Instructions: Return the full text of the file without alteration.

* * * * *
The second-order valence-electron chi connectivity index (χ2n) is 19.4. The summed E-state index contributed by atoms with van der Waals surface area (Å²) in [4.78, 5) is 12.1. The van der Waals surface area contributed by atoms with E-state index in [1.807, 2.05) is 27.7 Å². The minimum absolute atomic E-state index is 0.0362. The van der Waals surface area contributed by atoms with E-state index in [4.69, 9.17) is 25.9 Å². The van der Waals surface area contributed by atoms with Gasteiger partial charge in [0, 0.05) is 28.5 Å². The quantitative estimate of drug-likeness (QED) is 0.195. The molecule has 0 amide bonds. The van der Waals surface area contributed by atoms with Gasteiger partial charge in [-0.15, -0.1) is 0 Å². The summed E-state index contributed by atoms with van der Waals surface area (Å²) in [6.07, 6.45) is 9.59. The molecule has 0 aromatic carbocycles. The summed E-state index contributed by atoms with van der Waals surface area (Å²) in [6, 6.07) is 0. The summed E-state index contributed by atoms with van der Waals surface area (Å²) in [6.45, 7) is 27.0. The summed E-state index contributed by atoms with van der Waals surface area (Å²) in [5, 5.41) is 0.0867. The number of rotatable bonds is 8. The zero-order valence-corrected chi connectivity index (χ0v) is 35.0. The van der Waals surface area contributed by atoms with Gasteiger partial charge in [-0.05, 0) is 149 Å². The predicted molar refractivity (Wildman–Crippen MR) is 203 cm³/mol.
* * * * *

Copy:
The second-order valence-electron chi connectivity index (χ2n) is 19.4. The summed E-state index contributed by atoms with van der Waals surface area (Å²) in [4.78, 5) is 12.1. The van der Waals surface area contributed by atoms with E-state index in [1.807, 2.05) is 27.7 Å². The minimum absolute atomic E-state index is 0.0362. The van der Waals surface area contributed by atoms with E-state index in [4.69, 9.17) is 25.9 Å². The van der Waals surface area contributed by atoms with Gasteiger partial charge in [0, 0.05) is 28.5 Å². The quantitative estimate of drug-likeness (QED) is 0.195. The molecule has 0 amide bonds. The van der Waals surface area contributed by atoms with Gasteiger partial charge in [-0.15, -0.1) is 0 Å². The summed E-state index contributed by atoms with van der Waals surface area (Å²) in [6.07, 6.45) is 9.59. The molecule has 0 aromatic carbocycles. The summed E-state index contributed by atoms with van der Waals surface area (Å²) in [6, 6.07) is 0. The summed E-state index contributed by atoms with van der Waals surface area (Å²) in [6.45, 7) is 27.0. The summed E-state index contributed by atoms with van der Waals surface area (Å²) in [5, 5.41) is 0.0867. The number of rotatable bonds is 8. The zero-order valence-corrected chi connectivity index (χ0v) is 35.0. The van der Waals surface area contributed by atoms with Gasteiger partial charge in [-0.05, 0) is 149 Å². The predicted molar refractivity (Wildman–Crippen MR) is 203 cm³/mol.